A resistant ovary has a normal or near normal number of primordial follicles on biopsy but does not respond to FSH by follicle growth and ovulation. This may merely represent incipient POF in most cases, although defects in the FSH receptor have been described which may render the ovary nonresponsive. Little can be done to induce such

Mullerian agenesis
Primary amenorrhoea with no apparent vagina occurs due to a lack of Mullerian development and is the second most common cause of primary amenorrhoea after gonadal dysgenesis. These patients have an absence or hypoplasia of the

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vagina. The uterus may be normal or there may only be rudimentary bicornuate cords present. Ovarian function, growth and development are normal. The peripheral karyotype is normal 46, XX female in contrast to testicular feminisation. There is a high association with other anomalies and appropriate investigations should be performed. Renal tract abnormalities (ectopic kidney, renal agenesis, horseshoe kidney and abnormal collecting ducts) are present in 30% of cases and skeletal abnormalities (mostly involving the spine) in 12%. Ultrasound and MRI can be used to diagnose the anatomical problem. Laparoscopy is only indicated if there is uncertainty. Surgical removal of Mullerian remnants is not necessary unless they are causing a problem due to broid growth, haematometra or endometriosis. Many patients with an absent vagina may be treated effectively by progressive dilatation using the Frank method. The use of progressively larger dilators can create a functional vagina in 612 weeks. Operative treatment should be reserved for patients in whom the Frank method is unacceptable, fails or when a well-formed uterus is present and fertility might be preserved. If the cervix is atretic or there is complete vaginal agenesis, most would recommend against trying to preserve fertility and suggest removal of the Mullerian structures at the time of construction of a neovagina.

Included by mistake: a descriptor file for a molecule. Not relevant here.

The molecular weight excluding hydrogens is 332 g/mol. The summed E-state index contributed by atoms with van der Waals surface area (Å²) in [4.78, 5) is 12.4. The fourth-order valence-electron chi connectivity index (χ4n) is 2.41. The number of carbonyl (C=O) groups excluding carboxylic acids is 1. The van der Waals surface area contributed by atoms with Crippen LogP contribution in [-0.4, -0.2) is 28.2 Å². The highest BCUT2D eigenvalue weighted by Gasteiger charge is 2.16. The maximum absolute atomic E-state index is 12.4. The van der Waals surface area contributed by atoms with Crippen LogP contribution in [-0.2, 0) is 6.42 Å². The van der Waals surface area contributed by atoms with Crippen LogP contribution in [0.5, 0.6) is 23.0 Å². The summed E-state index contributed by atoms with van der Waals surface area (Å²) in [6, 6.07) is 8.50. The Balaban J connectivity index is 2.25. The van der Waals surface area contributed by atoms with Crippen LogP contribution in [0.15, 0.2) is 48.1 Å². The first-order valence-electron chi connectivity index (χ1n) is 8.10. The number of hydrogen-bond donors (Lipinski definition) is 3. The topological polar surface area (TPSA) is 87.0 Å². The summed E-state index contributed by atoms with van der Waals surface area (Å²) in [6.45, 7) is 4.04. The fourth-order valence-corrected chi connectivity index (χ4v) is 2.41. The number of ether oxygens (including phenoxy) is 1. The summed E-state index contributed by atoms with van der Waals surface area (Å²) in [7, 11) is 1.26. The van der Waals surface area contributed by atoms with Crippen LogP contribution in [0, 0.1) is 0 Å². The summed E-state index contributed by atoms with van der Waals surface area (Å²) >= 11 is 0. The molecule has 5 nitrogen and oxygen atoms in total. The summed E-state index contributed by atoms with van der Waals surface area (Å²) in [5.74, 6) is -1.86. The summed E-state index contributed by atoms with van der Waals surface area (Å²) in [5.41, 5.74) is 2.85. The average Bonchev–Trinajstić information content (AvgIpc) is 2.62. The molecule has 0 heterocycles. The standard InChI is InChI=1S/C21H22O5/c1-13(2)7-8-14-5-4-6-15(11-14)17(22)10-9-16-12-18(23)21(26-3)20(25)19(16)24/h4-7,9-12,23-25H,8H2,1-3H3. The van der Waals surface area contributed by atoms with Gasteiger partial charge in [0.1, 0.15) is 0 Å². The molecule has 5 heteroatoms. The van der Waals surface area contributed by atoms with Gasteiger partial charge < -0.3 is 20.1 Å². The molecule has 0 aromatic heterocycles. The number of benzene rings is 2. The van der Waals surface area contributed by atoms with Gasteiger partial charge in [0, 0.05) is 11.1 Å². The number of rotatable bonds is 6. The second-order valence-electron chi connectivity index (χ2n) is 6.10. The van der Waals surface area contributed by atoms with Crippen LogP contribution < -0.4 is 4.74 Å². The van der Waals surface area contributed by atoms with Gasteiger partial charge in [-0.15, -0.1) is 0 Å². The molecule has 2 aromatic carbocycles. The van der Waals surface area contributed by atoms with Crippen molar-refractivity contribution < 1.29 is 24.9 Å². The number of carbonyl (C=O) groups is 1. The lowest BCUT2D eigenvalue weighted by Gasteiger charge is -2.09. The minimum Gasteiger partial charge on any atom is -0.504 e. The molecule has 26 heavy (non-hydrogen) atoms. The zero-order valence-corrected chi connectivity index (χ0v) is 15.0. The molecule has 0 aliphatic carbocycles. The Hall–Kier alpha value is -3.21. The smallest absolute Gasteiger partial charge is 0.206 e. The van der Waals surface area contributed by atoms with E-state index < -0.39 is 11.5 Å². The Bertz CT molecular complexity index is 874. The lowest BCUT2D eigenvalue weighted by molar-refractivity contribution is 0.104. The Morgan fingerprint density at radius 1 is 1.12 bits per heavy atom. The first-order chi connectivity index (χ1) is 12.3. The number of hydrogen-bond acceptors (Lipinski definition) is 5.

The testes may be intra-abdominal, but are often in an inguinal hernia. There is no spermatogenesis. The incidence of malignancy is high and the gonads should be surgically removed. However, this is best left until after puberty because tumours do not occur prior to this and development is achieved with endogenous hormones. This is in contrast to other cases where gonads with a Y chromosome should be removed as soon as a diagnosis is made. Following removal, oestrogen replacement therapy should be commenced. Rare cases of incomplete testicular feminisation do occur and have variable degrees of masculinisation. Since treatment is the same, precise diagnosis is not essential.

Ashermans syndrome